Then, Melissa adds, the real sadness kicked in a week or so later.
Roger finally brought himself to read Gill's diary, where she'd jotted down the long-suffering side-effects of her different cancer medication.
"I haven't read it yet, but it really kind of broke Dad because there's been something all the time that Mum was dealing with, which she hid from us."
Watching Melissa bravely recount her mum's story is touching – understandably, her voice wavers as she talks and it's told mostly through tears.
There's laughter too, however, as she figures out how grief and joy can hold hands.
Throughout Gill and Roger's 52 years of marriage, Melissa says her dad never really cooked or cleaned. "So Mum left him a detailed notebook of household instructions, like a drawing of where the lint removal part of the dryer is!" she grins.
And because there's no rule book for when someone you loves dies, Melissa showed up to her on-air TVNZ shift three days after Gill's death, grateful to have a different focus.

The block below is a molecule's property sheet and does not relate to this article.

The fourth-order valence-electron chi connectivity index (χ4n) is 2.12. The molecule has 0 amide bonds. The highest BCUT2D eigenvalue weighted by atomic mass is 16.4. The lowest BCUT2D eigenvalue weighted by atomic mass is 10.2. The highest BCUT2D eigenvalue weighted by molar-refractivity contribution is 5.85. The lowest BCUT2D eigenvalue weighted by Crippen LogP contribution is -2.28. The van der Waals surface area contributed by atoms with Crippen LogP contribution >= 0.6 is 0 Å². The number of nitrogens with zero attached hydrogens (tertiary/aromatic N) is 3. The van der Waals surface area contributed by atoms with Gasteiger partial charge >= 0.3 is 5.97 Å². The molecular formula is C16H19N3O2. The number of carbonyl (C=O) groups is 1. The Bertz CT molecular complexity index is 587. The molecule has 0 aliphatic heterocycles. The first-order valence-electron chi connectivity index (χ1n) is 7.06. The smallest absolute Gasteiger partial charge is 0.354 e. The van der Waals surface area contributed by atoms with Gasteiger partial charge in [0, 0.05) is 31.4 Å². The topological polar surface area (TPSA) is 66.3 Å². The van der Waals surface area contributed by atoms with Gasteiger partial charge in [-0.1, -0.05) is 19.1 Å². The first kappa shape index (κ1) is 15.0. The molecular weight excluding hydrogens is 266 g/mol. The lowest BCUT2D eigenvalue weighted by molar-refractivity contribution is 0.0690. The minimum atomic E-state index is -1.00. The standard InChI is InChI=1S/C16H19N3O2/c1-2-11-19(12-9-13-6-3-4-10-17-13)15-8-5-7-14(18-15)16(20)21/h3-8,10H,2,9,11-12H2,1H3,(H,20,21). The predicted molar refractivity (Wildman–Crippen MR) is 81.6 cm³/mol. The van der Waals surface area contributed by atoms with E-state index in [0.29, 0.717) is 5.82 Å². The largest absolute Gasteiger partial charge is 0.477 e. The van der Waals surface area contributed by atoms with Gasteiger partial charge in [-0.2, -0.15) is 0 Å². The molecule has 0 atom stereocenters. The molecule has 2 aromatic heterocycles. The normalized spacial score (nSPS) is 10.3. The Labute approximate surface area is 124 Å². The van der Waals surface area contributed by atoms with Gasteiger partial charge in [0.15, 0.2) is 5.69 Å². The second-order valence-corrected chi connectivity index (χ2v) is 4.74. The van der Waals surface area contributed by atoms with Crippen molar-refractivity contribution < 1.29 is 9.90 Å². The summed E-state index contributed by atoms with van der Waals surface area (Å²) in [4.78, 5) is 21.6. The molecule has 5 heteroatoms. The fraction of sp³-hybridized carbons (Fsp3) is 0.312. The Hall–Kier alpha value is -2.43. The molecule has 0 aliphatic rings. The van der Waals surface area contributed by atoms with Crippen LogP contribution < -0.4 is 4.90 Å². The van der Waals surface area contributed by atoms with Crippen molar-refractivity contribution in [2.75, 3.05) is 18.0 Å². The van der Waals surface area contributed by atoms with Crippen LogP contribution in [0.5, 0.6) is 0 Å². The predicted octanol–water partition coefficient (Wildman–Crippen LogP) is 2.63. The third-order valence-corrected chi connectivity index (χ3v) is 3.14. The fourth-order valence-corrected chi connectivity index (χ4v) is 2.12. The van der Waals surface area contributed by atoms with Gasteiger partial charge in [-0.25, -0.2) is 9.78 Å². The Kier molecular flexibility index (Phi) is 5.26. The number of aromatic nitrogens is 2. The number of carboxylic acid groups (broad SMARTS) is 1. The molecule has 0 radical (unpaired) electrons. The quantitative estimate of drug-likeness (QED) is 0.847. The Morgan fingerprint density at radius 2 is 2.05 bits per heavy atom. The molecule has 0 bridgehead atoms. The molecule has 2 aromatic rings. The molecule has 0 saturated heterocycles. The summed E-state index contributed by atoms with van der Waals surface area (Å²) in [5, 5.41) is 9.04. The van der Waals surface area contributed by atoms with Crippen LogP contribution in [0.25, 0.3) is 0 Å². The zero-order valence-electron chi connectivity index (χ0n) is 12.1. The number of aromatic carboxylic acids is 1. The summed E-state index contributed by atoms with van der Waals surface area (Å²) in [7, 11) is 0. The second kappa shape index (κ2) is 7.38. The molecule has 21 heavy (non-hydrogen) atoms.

"There were only four people I'd told at work beforehand. Two of them had set up this cute roster of popping in to check on me and bring food. After Mum died, [1News Pacific Correspondent] Barbara Dreaver brought me a candle to light in Mum's memory.
"At the time, I was quite overwhelmed with gratitude by how many people we had around us. It was so nice. I didn't think we had that many people who cared for our family."
Navigating all the "firsts" – birthdays, Christmas and other special celebrations – without Gill has of course been hard.
"Sitting beside poor Dad, I cried my way through both boys' end-of-year assemblies, just feeling so sad that she isn't here any more to see them grow up. She loved them and they loved her so much."
Melissa says her dad has been amazing (and yes, successfully cleaning out the lint drawer too) in leading the way for the Stokes' to come back together as a close-knit family.
"We walk or have coffee once a week and he's taking the kids on little trips. He and Hugo had a particularly eventful trip to Great Barrier Island, where they experienced 'wind shear' [a meteorological phenomenon], which I had to look up!"
Her sons have always been active and now that Hugo is in Year 7 at a boys' secondary school, he has joined the run club, while younger son Freddie has taken up water polo. "It's all go!"